Welcome to the the Ivey HBA Retail Marketing Management blog. Retail marketing is an exciting, dynamic, important, and very visible aspect of the overall field of marketing. Throughout the year, students will be posting comments regarding contemporary retailing issues. Although this is intended to be used by Bus 4411 students, industry marketing professionals are also invited to join in if they like.

Sunday, March 22, 2009

Streetwear pt 2 : Limited door effect.

Since most recently we have been talking about fashion in our discussions in class, I thought I would continue my blog posting on the topic of Streetwear.

We spoke a lot of how the differing distribution channels of a fashion brand play into its Retail Value Proposition, and I feel the streetwear industry takes full advantage of using its distribution channels to its benefit.

As I noted in my last posting, streetwear is well known for being hard to find, only selling in hand picked shops, high prices, and limited stock. Limiting the amount of doors they sell in really plays into the image they try to create with the brand, which is exclusivity. That being said, it does not mean they are entirely limiting they amount of sales or growth that a large brand would like to achieve.

Because the target market for streetwear brands are avid blog readers, social network users, and internet shoppers, streetwear brands capitalize on the opportunity to capture large margins by selling online, and extending their reach internationally.

Pushing sales online, allows the brands to limit the amount of product they need to sell through traditional brick and mortar retailing, while selling as much as possible without looking like they are flooding the market. These brands are able to still sell lots of clothes, at high prices, while maintaining that factor of exclusivity - because it is coming from their online shop, rather than retail stores. For example, one of the most popular brands in the industry right now is The Hundreds. They are internationally known, worn by celebrities, and loved by millions. Yet in Ontario, they are only being sold in about 5-6 shops - one of those being here in London, ON (Echelon).

Not only are they reinforcing their RVP by their strategic choices of distribution channels, the online channel allows them to receive the extra 50% margins that retailers would normally receive. You can easily see how profitable a business this can be when you put together the fact that the tee's they produce probably cost about $2 a piece, and they are selling a large amount of them directly for upwards of $40-$50 = BIG MARGINS.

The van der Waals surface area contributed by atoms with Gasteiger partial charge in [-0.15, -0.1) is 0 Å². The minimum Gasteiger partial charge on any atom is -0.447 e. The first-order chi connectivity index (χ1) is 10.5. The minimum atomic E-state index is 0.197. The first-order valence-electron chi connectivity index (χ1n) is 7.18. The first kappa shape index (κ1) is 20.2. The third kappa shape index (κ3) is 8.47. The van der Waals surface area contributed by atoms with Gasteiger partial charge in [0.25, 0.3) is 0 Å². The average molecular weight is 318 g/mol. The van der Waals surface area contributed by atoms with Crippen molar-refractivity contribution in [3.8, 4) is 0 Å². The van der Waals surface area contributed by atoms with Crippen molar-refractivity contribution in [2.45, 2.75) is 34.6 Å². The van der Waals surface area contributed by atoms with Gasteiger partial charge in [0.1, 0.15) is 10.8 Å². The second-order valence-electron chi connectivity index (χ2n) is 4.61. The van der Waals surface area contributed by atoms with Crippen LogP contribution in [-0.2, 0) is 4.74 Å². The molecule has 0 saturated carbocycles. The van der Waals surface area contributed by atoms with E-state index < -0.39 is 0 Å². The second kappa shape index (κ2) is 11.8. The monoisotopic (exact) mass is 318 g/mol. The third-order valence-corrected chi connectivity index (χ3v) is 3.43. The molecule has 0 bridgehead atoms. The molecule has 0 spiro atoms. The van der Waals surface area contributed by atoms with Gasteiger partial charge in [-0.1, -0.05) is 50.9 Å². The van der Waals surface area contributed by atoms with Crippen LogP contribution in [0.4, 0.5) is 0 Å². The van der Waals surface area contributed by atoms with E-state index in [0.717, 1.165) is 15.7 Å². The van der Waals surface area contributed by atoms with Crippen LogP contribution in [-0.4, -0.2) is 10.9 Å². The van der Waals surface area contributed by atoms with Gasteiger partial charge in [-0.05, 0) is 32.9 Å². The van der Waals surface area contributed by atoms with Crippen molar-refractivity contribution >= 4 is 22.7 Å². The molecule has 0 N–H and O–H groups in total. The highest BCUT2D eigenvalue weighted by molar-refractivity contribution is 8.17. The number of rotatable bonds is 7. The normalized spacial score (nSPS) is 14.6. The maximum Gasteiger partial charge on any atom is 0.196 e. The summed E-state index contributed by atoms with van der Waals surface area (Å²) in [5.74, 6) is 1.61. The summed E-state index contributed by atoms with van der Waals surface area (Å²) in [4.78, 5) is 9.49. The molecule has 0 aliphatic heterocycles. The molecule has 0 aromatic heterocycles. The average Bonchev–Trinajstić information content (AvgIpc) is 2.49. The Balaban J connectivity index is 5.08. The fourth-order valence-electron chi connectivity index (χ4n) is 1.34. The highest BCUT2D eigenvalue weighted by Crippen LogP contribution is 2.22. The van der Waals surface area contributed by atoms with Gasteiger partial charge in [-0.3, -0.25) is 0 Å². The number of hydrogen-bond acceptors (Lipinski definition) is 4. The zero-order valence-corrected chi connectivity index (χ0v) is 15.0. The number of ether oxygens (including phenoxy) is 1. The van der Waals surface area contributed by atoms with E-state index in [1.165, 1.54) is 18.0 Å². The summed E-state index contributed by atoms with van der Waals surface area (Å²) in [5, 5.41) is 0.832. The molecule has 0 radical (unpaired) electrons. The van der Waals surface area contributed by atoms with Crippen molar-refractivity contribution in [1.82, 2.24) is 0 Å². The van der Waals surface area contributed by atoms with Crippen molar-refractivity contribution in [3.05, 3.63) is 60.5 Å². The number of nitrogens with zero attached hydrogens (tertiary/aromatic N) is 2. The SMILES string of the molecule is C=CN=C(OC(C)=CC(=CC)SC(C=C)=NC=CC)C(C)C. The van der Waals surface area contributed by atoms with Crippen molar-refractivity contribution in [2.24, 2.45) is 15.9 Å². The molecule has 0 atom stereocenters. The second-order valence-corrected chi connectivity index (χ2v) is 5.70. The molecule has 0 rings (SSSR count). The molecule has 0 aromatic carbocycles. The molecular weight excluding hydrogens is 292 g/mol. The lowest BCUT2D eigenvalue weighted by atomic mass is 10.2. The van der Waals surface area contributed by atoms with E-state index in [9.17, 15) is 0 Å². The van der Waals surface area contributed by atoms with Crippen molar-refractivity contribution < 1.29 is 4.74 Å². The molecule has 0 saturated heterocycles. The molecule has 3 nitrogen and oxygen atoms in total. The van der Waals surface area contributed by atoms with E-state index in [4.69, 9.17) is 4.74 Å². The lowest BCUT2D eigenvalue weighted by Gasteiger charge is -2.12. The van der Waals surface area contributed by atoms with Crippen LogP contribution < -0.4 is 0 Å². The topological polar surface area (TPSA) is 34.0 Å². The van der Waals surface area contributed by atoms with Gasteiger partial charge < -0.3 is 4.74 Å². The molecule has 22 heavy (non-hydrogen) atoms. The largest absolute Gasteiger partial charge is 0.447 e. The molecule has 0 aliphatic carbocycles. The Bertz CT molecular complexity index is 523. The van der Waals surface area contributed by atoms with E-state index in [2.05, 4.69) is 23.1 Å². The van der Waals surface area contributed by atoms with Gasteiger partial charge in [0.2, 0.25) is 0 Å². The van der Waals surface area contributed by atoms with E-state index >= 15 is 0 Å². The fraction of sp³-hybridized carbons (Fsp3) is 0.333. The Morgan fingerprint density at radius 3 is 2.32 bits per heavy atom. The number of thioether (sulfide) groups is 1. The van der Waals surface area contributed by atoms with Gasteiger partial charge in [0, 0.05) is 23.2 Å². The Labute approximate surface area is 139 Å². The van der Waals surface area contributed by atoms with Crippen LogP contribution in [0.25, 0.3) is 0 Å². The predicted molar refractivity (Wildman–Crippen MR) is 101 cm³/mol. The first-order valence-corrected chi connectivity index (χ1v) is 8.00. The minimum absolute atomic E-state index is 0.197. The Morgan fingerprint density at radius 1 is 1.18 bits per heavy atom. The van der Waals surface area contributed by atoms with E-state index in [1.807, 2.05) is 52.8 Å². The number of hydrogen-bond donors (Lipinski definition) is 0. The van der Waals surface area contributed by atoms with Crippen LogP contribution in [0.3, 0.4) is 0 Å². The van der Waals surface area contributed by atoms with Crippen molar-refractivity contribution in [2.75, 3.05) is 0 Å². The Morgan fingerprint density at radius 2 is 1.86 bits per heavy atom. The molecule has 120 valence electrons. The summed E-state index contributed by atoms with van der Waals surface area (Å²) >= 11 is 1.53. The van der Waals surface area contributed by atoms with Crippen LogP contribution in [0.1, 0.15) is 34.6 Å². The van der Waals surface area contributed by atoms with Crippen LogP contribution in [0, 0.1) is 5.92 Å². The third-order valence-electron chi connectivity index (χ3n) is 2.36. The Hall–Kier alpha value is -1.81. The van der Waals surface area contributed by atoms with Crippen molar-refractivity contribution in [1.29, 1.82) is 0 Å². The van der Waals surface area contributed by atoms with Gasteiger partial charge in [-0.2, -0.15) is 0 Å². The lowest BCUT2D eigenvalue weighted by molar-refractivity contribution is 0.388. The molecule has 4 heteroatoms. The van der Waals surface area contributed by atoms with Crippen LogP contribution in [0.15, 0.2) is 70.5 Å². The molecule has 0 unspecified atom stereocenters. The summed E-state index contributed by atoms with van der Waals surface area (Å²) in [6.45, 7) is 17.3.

Once a brand has grown to a certain point, the next step in its growth is usually a stand-alone brick and mortar shop that sells only their product. Because a streetwear brand will open very few shops, they are always in very populous cities that are known as shopping destinations. i.e. Fairfax, California, New York City, Vancouver, B.C., etc. Just like case of online shops, these stores allow the brand to capture very high margins. However, they also serve as a destination spot for even more 'limited release' products that often create lineups of hundreds of people deep, further reinforcing the exclusivity of their products. As big of a brand The Hundreds is, they just only opened their second store in the U.S.

Streetwear brands are using strategic distribution channels to reinforce their RVP, and at the same time are able to reap much larger margins by selling directly. They know their customers well because most owners themselves are consumers of the products.

In my eyes, within the streetwear industry, the distribution of the products are as important a part of the business as the product they sell - and sometimes even more important.


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